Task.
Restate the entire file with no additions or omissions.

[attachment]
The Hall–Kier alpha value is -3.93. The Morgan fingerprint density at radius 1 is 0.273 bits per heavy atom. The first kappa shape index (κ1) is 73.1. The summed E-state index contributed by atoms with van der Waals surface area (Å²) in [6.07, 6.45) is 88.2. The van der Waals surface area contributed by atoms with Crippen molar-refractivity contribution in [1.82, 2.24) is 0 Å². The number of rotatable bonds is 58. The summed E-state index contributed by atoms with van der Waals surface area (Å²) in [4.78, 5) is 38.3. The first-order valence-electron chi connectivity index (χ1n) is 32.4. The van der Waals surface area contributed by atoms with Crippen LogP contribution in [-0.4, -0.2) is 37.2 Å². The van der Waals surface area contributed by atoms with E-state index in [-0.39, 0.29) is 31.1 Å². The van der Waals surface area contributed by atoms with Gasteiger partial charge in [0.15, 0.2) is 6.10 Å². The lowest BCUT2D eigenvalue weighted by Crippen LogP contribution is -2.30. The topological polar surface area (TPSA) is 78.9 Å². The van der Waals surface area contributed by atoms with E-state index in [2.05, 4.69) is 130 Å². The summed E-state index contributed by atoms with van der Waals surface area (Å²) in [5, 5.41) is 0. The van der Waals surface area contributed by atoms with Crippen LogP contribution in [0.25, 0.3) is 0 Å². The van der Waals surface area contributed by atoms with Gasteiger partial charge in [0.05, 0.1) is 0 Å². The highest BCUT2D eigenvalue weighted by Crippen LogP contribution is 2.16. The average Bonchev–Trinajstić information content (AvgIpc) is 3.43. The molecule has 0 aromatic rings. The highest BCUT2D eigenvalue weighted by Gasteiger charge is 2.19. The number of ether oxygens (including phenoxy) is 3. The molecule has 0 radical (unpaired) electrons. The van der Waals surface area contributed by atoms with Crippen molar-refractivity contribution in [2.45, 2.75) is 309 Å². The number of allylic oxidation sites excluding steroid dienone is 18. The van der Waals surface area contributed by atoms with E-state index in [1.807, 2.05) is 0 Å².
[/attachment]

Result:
The Hall–Kier alpha value is -3.93. The Morgan fingerprint density at radius 1 is 0.273 bits per heavy atom. The first kappa shape index (κ1) is 73.1. The summed E-state index contributed by atoms with van der Waals surface area (Å²) in [6.07, 6.45) is 88.2. The van der Waals surface area contributed by atoms with Crippen molar-refractivity contribution in [1.82, 2.24) is 0 Å². The number of rotatable bonds is 58. The summed E-state index contributed by atoms with van der Waals surface area (Å²) in [4.78, 5) is 38.3. The first-order valence-electron chi connectivity index (χ1n) is 32.4. The van der Waals surface area contributed by atoms with Crippen LogP contribution in [-0.4, -0.2) is 37.2 Å². The van der Waals surface area contributed by atoms with E-state index in [-0.39, 0.29) is 31.1 Å². The van der Waals surface area contributed by atoms with Gasteiger partial charge in [0.15, 0.2) is 6.10 Å². The lowest BCUT2D eigenvalue weighted by Crippen LogP contribution is -2.30. The topological polar surface area (TPSA) is 78.9 Å². The van der Waals surface area contributed by atoms with E-state index in [2.05, 4.69) is 130 Å². The summed E-state index contributed by atoms with van der Waals surface area (Å²) in [5, 5.41) is 0. The van der Waals surface area contributed by atoms with Crippen LogP contribution in [0.25, 0.3) is 0 Å². The van der Waals surface area contributed by atoms with Gasteiger partial charge in [0.05, 0.1) is 0 Å². The highest BCUT2D eigenvalue weighted by Crippen LogP contribution is 2.16. The average Bonchev–Trinajstić information content (AvgIpc) is 3.43. The molecule has 0 aromatic rings. The highest BCUT2D eigenvalue weighted by Gasteiger charge is 2.19. The number of ether oxygens (including phenoxy) is 3. The molecule has 0 radical (unpaired) electrons. The van der Waals surface area contributed by atoms with Crippen molar-refractivity contribution in [2.45, 2.75) is 309 Å². The number of allylic oxidation sites excluding steroid dienone is 18. The van der Waals surface area contributed by atoms with E-state index in [1.807, 2.05) is 0 Å².